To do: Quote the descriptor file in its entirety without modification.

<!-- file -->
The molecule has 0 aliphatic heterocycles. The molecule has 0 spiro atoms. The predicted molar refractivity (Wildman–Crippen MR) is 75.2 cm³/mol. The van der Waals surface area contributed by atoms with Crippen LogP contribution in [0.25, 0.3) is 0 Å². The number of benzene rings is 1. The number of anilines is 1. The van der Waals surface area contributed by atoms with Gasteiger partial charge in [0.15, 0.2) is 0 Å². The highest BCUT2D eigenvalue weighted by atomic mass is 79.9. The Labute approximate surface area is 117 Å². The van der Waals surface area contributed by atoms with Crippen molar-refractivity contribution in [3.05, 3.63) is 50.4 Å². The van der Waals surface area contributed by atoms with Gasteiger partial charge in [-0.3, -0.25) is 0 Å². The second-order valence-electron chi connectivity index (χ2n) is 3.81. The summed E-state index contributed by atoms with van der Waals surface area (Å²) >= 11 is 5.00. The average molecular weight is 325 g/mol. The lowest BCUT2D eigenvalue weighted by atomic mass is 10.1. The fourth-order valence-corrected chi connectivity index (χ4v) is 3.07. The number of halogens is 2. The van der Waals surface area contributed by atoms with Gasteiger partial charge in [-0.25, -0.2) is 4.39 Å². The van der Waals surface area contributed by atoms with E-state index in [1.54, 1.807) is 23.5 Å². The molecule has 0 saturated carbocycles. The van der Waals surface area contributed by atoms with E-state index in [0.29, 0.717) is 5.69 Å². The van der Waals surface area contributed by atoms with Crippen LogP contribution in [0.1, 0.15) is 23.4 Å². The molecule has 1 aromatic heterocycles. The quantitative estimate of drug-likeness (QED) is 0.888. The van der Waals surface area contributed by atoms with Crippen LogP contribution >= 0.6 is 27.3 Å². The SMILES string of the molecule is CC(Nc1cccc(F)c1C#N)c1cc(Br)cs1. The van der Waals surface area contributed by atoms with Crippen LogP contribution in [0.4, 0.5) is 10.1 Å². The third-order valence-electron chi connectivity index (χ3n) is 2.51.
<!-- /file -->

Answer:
The molecule has 0 aliphatic heterocycles. The molecule has 0 spiro atoms. The predicted molar refractivity (Wildman–Crippen MR) is 75.2 cm³/mol. The van der Waals surface area contributed by atoms with Crippen LogP contribution in [0.25, 0.3) is 0 Å². The number of benzene rings is 1. The number of anilines is 1. The van der Waals surface area contributed by atoms with Gasteiger partial charge in [0.15, 0.2) is 0 Å². The highest BCUT2D eigenvalue weighted by atomic mass is 79.9. The Labute approximate surface area is 117 Å². The van der Waals surface area contributed by atoms with Crippen molar-refractivity contribution in [3.05, 3.63) is 50.4 Å². The van der Waals surface area contributed by atoms with Gasteiger partial charge in [-0.3, -0.25) is 0 Å². The second-order valence-electron chi connectivity index (χ2n) is 3.81. The summed E-state index contributed by atoms with van der Waals surface area (Å²) >= 11 is 5.00. The average molecular weight is 325 g/mol. The lowest BCUT2D eigenvalue weighted by atomic mass is 10.1. The fourth-order valence-corrected chi connectivity index (χ4v) is 3.07. The number of halogens is 2. The van der Waals surface area contributed by atoms with Gasteiger partial charge in [-0.25, -0.2) is 4.39 Å². The van der Waals surface area contributed by atoms with E-state index in [1.54, 1.807) is 23.5 Å². The molecule has 0 saturated carbocycles. The van der Waals surface area contributed by atoms with E-state index in [0.29, 0.717) is 5.69 Å². The van der Waals surface area contributed by atoms with Crippen LogP contribution in [0.1, 0.15) is 23.4 Å². The molecule has 1 aromatic heterocycles. The quantitative estimate of drug-likeness (QED) is 0.888. The van der Waals surface area contributed by atoms with Crippen LogP contribution >= 0.6 is 27.3 Å². The SMILES string of the molecule is CC(Nc1cccc(F)c1C#N)c1cc(Br)cs1. The van der Waals surface area contributed by atoms with Crippen LogP contribution in [0.4, 0.5) is 10.1 Å². The third-order valence-electron chi connectivity index (χ3n) is 2.51.